I write about this ‘average stupidity’ in a two-part essay on the biggest mistakes in climate communications. It is also where I provide the basic information on pre-industrial temperatures and suggest different ways to communicate about it.

Continue reading “Boring Averages and Climate Brightsiding – big mistakes in climate comms during #ClimateWeek”

Faith-based responses to disruption and distress from global heating

Many people describe their awakening to the extent of the environmental predicament that faces humanity as a ‘dark night of the soul’ or even a ‘near death experience’ because of how it both troubles and changes them deeply. As a result, many people have reported a new sense of freedom from past concerns and compromises, with a shift towards living more truthfully, compassionately and courageously from now on. Something like that happened to me, so I even made a short film about it.

As the cause of this awakening is a collective one – the state of the planet – some have wondered whether it might trigger a mass awakening with huge potential for societal change. Conversely, some have wondered whether more people will try to suppress this awareness and their feelings about it, and instead double down on their worldview and identity. Others have just assumed it will all end in apathy and depression. My own work on this topic with psychologists and spiritual teachers led me to conclude the rather obvious answer – it depends! The way we support each other with ideas, techniques and community in the face of difficult emotions, or what some call ‘bigger-than-self anxiety’, is key. Being able to talk openly about our fears of death and wider mortality seemed to be important, and why I included a 4th R in the Deep Adaptation framework – reconciliation.  

Continue reading Faith-based responses to disruption and distress from global heating

Coaching in a time of polycrisis: enabling post-heroic leadership of adaptive communities

As more people experience anxiety from a polycrisis of intersecting societal disruptions, some even anticipate societal collapse, while the unfortunate have already been experiencing breakdowns in their own societies. In such circumstances it can be normal to look to people in senior positions to solve the problems. Conversely, if we currently hold a senior position, it can be normal to look to ourselves to have the answers and offer reassurance. But just because it is ‘normal’ does not mean it is logical. Research on leadership has identified our human propensity to over emphasize the importance of senior role holders when we think times are tough (or when things are fantastic, but never when things seem just ordinary). Aggrandizing the importance of supposedly good or bad people at the top of a hierarchy is itself a reason for such widespread bad leadership – something that Richard Little and I discussed in a chapter in a book that asked why there are so many bad leaders. Instead, we can all take more time to understand systems of social organizing and help people to collaborate for positive outcomes. With the right support, senior leaders can help, not hinder, that process. Where might such support come from? Most senior executives are coached. Indeed, coaching is not only a large business sector, but potentially highly influential in how senior leaders better grapple with the developing polycrisis and spreading breakdowns of systems in societies. In a recent seminar I gave on the opportunity for coaches to make a difference, hosted by the Climate Coaching Alliance, I was joined by coaches Katie Carr and Matthew Painton. They specialize in supporting people who are seeking to integrate their awareness of likely or unfolding societal collapse. I am delighted Matthew will be discussing these topics in a Deep Adaptation Q&A later this month. Ahead of that, below he shares his thoughts on how coaches can respond to the current situation. Over to Matthew…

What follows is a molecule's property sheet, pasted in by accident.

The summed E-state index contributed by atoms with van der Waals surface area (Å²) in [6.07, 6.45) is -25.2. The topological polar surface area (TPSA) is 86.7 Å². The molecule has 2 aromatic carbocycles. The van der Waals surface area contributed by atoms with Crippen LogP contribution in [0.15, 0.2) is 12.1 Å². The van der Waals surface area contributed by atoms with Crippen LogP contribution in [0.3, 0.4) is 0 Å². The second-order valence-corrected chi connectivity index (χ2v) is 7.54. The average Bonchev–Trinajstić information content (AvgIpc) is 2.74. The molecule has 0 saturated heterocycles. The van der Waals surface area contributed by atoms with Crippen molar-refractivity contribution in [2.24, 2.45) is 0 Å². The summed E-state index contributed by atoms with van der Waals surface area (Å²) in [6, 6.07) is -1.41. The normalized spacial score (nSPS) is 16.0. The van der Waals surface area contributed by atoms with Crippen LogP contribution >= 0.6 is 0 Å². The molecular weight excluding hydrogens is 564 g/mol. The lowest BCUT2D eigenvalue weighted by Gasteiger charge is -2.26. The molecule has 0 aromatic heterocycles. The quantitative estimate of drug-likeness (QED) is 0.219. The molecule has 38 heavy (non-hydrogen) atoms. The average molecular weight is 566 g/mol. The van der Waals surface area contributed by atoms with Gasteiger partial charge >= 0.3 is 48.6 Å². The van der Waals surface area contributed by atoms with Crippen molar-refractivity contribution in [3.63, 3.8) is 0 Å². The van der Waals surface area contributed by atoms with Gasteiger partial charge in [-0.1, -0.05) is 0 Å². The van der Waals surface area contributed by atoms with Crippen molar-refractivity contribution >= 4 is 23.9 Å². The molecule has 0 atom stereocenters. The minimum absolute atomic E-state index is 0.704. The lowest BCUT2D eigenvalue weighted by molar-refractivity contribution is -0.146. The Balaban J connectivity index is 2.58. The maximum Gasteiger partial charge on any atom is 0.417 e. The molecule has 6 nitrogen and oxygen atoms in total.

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Let’s face it, coaching and (non-clinical) therapy are privileged modalities – it requires disposable time and income to undergo elective processes of self-improvement. Generally, it is people who are already doing relatively well, or who have high expectations of themselves and of life who tend to engage expert, non-clinical, support and attention. But we could also say that every human being on earth, without exception, deserves to be seen, to be encouraged, to have wise and dedicated allies, to be ‘brought-on’, and to have close attention from someone with faith in their wholeness and potential, who will help them cope and develop into maturity in this complex and challenging world. In an ideal world, sustained and skillful attention from someone who is competent and dedicated to our well-being, as coach, mentor, counsellor, therapist, elder or tutor would be freely available on demand. But in this market-driven world such attention has become an artificially scarce commodity. 

Continue reading “Coaching in a time of polycrisis: enabling post-heroic leadership of adaptive communities”